Adrian Gonzalez, professional hitter

SAN DIEGO -- Adrian Gonzalez is a hitter's hitter, a technician with a bat.

A surprising number of major-league hitters will describe their approach in the simplest terms: "See the ball, hit the ball." If Gonzalez were to take that approach, he says, he would be "the worst hitter in the world."

Gonzalez spends more time studying video of opposing pitchers than any Los Angeles Dodgers hitter with the possible exception of Andre Ethier. He's not just looking for clues to picking up the ball out of the pitcher's hand, but trying to glean a pattern that can give him an advantage in that night's at-bats. It's more detailed than you might think.

He's looking for what a pitcher does when he's ahead in the count, what he does to try to put hitters away, what pitches he tends to leave over the plate -- the hittable kind -- and whether he tends to pitch in or away, up or down, soft or hard. The permutations are practically endless.

When he's not studying hitting, he's often talking hitting.

"He'll use terms that leave you scratching your head," Carl Crawford said.

It's a cerebral approach that wouldn't work for many hitters. It would cloud their heads with too many thoughts. It clearly works for Gonzalez, who leads the Dodgers in home runs, RBIs and runs and is third with an .804 OPS. While Yasiel Puig and Hanley Ramirez have been the straws that stir the drink, Gonzalez has been the ice that never melts.

Crawford marvels at Gonzalez's gap-to-gap approach, how he rarely gets out ahead of the ball, letting it travel deep in the strike zone before swinging.

"Signs of a professional hitter," Crawford said.

If you watch closely, you can see Gonzalez adjust to situations as they arise, altering his approach. His swing is different when there are runners in scoring position versus empty bases, with two strikes or with fewer than two strikes, with the score tied or in a blowout. That adaptability leads to consistency. He is two RBIs away from reaching 100 for the sixth time in the past seven years. The time he didn't get to 100, he finished with 99.

The RBI might be an antiquated stat to many statistically minded fans and analysts, but it's the most meaningful number to Gonzalez. He's all about fulfilling his role as a middle-of-the-order hitter, and he's willing to do whatever it takes to bring in those runs.

Here is how Gonzalez describes his approach in a few situations:

Two outs, bases empty

"I might look more for a fastball middle-in. I'm willing to swing through off-speed pitches. I'm willing to strike out. I'm kind of looking for that one spot in that middle-in area where I can just let it go, don't hold back. I don't care if I strike out. I'm going to take my hacks."

A runner on second with two outs with the score tied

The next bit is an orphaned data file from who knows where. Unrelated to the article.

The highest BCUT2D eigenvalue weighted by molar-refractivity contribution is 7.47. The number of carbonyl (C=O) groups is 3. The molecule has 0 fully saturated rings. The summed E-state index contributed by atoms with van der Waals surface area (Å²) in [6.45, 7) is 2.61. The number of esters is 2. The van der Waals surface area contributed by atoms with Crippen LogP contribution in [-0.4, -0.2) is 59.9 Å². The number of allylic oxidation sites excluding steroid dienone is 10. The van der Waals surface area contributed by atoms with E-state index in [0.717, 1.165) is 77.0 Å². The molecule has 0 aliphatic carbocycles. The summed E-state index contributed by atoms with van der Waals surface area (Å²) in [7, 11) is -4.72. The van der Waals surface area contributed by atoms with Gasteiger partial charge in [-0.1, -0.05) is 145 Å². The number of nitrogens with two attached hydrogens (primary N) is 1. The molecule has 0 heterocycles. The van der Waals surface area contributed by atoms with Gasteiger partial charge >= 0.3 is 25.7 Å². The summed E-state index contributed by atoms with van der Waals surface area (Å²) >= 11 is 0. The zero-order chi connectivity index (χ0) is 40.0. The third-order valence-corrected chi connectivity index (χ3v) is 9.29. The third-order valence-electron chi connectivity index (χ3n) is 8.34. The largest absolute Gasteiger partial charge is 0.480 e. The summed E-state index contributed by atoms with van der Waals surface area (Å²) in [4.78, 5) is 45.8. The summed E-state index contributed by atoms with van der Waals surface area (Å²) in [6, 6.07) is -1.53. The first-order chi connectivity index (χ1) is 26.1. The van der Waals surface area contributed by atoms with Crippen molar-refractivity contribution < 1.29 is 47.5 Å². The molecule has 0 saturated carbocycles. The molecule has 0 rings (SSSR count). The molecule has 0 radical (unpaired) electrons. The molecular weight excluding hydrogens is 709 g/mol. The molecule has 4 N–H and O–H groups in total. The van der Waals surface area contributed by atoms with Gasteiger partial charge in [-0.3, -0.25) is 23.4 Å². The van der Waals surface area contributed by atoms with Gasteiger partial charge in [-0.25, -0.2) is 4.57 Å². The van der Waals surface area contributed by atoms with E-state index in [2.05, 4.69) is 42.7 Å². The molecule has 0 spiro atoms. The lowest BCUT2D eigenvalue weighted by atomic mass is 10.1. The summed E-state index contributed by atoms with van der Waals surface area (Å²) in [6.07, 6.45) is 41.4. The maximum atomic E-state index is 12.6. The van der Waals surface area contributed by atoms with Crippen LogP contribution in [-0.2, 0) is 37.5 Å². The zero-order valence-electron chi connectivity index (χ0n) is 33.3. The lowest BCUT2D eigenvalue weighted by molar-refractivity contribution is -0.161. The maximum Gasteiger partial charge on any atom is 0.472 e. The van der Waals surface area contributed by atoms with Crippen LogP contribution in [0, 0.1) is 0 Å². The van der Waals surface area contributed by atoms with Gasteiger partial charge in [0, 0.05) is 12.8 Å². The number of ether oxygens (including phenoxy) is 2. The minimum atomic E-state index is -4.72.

"I'm probably going to look middle-away and, probably, down. I try to hit it up the middle or between third and short, on the ground. It's always easier to just make contact."

With two strikes, in general

"If it's a situation where I don't want to strike out, I usually look for a fastball away to get on top, to avoid the strikeout. If it's a situation where I can strike out, I might change it up."

The day Gonzalez, 31, walks away from his playing career, he could probably get a job as a hitting coach. Not only can he communicate in the language of hitting, but he's perfectly bilingual in English and Spanish, a useful skill in a multicultural game.

He said the only scenario that could convince him to become a hitting coach is if he had a son who was 10 years old.

"It's not the right time now with the travel and hectic schedules," he said. "It's not great for a lifestyle. I'd rather be at home taking care of my family, but if I retire and miss it, you never know."

That might be a theme worth revisiting in about 10 years. Right now, of course, Gonzalez is more focused on staying healthy and productive going into the playoffs. He has missed time lately because of a mildly strained quadriceps muscle, but Gonzalez said it's nothing to worry about.

When he does get to the playoffs, he could face the only team he has ever played against in the postseason, the St. Louis Cardinals. Gonzalez batted .357 in the 2006 National League Division Series, the one the San Diego Padres lost to the Cardinals in four games. St. Louis won the World Series that year.

Gonzalez remembers being overly jumpy in his first four at-bats, against Cardinals ace Chris Carpenter. Even now, seven years later, he can still recall the sequence of pitches Carpenter threw him.

"He was an experienced pitcher and he just kept making pitches you wouldn't normally expect, but he was confident in doing it and he did it," Gonzalez said.

Gonzalez went 5-for-10 in the final three games of that series.

He's a fast learner.